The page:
Jenks says she called upon her “guides and helpers” — angels and sometimes other beings, she says — in order to place an energetic grid between the house and the river to pool the house’s energy into the house.

“My guides will bring in the appropriate energy, and they set it up energetically, and they let me know when it’s set up,” she said.

When called for a job, Jenks brings the tricks of her trade, which include decorative cloths to set up an altar, incense, leaves, salt, homegrown sweet grass, Balinese bells, and saucers that hold the four elements — earth, water, air and fire. The space-clearing ceremony includes sensing the energy of the home, meditation, walking around the house clockwise ringing the bell, putting salt over the major thresholds, and clapping around the perimeter of both the exterior and the interior of the home to “knock out” any energy that is stuck there.

Help moving on

Troy resident Susan Gordon hired Jenks to perform a clearing a few years ago when she decided to sell her home in Greenwich, Washington County.

Gordon’s house had been her parents’ before she took ownership. Unfortunately, it was “filled with a lot of bad energy,” she said. Her mother became ill while living there, and her father had been lonely after she left for an assisted-living facility.

Jenks did a clearing and made a big difference, Gordon said.

“I decided to keep the house,” she said. “I fell in love with that house again after I did what she told me to do and she cleared it.”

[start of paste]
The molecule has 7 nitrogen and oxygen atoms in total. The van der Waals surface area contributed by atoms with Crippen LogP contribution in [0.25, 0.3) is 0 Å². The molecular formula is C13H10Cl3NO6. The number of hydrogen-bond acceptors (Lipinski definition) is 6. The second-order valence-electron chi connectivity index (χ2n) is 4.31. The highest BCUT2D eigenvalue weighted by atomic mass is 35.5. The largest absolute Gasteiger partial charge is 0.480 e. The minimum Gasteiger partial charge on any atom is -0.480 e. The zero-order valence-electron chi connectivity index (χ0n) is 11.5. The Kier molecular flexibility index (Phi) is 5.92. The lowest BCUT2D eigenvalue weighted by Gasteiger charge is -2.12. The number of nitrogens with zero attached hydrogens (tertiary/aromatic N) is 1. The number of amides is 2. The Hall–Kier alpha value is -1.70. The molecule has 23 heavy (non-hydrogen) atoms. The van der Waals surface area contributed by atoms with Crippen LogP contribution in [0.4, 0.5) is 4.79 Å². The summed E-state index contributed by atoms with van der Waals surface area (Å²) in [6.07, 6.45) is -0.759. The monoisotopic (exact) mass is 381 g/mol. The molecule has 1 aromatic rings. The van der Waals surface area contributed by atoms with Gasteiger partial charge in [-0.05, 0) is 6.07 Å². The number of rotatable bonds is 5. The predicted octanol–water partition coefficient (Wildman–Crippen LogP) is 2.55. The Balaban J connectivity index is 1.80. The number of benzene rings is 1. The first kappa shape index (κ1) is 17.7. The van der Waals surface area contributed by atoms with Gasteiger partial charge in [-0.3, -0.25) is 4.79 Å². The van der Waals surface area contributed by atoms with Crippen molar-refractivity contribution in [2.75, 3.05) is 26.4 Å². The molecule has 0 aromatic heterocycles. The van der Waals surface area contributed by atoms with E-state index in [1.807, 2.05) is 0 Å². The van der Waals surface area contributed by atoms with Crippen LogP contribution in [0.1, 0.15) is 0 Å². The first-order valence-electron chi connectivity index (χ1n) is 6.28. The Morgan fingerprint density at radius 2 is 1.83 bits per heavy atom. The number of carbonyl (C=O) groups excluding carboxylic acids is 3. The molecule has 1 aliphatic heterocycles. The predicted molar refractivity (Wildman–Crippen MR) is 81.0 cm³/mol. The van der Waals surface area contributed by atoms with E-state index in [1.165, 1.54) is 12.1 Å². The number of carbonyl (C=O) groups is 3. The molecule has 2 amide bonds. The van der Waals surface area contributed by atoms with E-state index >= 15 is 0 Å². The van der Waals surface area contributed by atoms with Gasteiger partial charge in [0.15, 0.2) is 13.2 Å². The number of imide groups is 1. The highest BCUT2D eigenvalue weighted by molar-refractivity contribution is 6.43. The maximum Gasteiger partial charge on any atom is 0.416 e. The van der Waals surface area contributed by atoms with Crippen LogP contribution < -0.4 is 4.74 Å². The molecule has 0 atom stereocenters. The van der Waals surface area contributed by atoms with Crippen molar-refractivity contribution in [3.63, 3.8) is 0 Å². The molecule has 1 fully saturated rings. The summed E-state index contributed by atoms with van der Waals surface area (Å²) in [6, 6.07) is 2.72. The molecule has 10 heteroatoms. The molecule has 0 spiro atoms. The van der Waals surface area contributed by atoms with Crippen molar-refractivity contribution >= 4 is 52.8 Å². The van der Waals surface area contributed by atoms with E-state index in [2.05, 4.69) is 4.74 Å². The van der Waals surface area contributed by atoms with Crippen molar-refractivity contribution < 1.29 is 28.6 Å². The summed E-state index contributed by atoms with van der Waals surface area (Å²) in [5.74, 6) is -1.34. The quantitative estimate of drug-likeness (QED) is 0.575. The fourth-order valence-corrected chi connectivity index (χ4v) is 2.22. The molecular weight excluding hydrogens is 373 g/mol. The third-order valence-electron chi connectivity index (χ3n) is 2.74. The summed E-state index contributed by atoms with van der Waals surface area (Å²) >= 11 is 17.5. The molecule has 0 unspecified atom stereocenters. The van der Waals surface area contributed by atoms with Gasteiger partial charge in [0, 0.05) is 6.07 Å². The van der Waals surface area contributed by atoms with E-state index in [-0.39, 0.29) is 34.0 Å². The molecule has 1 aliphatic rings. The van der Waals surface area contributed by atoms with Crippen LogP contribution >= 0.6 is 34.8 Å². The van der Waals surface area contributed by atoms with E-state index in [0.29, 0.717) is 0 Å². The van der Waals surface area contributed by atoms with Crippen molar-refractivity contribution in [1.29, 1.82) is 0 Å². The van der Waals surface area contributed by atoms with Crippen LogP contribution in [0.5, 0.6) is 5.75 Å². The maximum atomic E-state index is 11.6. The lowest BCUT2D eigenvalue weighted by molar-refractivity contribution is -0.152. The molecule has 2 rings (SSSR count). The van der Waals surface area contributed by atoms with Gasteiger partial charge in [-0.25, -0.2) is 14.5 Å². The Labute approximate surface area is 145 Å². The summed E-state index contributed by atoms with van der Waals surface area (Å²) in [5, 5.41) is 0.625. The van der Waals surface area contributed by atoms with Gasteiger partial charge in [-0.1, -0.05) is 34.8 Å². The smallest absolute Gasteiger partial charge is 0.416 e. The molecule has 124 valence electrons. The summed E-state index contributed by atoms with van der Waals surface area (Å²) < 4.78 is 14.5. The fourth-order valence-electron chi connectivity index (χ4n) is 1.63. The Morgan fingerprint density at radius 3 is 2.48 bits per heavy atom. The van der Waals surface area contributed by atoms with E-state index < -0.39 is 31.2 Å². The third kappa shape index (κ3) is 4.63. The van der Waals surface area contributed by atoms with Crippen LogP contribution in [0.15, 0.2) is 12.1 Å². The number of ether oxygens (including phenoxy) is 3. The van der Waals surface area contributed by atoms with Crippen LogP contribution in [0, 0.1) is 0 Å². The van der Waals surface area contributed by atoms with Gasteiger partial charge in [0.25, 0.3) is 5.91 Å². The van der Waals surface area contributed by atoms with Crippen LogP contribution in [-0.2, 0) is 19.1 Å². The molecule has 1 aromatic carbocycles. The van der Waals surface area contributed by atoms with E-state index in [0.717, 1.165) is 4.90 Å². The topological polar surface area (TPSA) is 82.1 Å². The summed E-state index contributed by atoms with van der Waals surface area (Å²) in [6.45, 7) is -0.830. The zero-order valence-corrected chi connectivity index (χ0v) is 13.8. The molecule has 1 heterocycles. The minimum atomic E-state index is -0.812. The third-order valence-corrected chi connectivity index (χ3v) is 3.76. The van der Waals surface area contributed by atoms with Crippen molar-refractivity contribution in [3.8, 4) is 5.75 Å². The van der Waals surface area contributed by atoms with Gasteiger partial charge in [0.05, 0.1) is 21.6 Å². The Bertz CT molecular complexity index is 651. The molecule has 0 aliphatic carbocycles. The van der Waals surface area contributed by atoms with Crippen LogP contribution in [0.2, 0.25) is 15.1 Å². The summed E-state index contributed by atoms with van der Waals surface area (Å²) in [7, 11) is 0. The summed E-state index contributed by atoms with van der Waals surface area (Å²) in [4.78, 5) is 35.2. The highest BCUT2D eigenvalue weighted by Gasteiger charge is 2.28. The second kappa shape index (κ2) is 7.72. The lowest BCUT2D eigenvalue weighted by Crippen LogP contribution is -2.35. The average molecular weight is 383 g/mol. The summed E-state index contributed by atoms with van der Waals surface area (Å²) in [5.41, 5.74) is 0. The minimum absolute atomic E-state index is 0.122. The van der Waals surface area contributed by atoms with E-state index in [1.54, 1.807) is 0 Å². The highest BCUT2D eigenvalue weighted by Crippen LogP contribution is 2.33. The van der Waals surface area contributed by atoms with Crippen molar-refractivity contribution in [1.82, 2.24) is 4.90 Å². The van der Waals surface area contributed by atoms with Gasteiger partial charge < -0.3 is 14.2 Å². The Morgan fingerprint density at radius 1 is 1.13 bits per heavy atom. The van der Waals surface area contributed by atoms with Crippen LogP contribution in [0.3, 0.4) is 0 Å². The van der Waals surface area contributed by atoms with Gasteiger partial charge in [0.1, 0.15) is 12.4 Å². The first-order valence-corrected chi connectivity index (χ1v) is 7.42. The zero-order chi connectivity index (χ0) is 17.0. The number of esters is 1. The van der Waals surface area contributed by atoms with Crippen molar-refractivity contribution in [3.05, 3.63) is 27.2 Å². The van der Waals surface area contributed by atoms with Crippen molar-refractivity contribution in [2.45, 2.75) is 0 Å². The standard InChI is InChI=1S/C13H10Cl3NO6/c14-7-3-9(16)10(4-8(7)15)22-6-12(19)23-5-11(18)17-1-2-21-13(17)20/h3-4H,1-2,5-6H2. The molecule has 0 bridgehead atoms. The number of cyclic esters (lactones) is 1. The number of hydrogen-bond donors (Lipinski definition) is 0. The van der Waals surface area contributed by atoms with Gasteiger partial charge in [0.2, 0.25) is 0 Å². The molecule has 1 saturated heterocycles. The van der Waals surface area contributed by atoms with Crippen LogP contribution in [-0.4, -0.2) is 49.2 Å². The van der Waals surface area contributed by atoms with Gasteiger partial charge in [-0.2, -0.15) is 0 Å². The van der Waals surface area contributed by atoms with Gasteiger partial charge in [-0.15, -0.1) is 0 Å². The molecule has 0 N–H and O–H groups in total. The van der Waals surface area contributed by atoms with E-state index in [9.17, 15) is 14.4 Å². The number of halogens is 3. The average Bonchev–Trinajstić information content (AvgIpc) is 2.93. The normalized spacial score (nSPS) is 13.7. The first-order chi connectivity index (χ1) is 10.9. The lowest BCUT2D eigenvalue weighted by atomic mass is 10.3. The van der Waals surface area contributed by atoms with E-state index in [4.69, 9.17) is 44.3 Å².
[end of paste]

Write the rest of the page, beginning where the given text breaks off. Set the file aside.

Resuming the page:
Last year, Gordon decided again to try to sell the home — simply because she was ready to move on, not because there was any “bad energy.”

The house didn’t sell right away, however, due to various factors, Gordon said. This past winter, she decided to make a concerted effort to sell the place once and for all. In her eyes, the only thing standing in the way was the relatively soft housing market.

Again, she called Jenks. She figured it couldn’t hurt. After another clearing, Jenks told Gordon not to worry.

“She said your house will sell by spring, don’t even think about what the market is,” Gordon said.

Sure enough, shortly after the arrival of spring, the house sold. Gordon credits Jenks’ clearing with expediting the process.

“It put it into a space where it was ready to move,” she said.

Gordon called on Jenks yet again when she was considering whether to move into her current home, an apartment in Troy. Jenks visited the place and did her thing.

“She said it was definitely a good space to live in and to go for it,” Gordon said.

Keep it clear

Clutter in any space is bad for the energy flow, which is one of the reasons why Kingston devoted an entire book to the topic.

Jenks, who has been a feng shui consultant for 10 years, said that clutter definitely clogs the flow of energy, as do blocked doorways, low ceilings, dark spaces, and plain, white walls.

Villa, who has trained with feng shui teachers in Monterey, Australia and Bali, uses a 21-step process in her space-clearing work. She first educates her clients about what she is going to do an involves them in the process by asking them to write their “great story.”

For example, in the case of a couple trying to sell their home, she had them write a letter to their house about releasing their home to a new owner, describing what the family would be like, and including the price they wanted to get for their home and the length of time before the closing.

Jenks does five to six space clearings a month. Her fees are $50 an hour, plus transportation. How much time she spends depends on the house itself and a client’s budget.

“I like to have an hour for every 1,000 square feet to do a really good job so I can do everything I need to do so that the person is going to feel safe,” she said.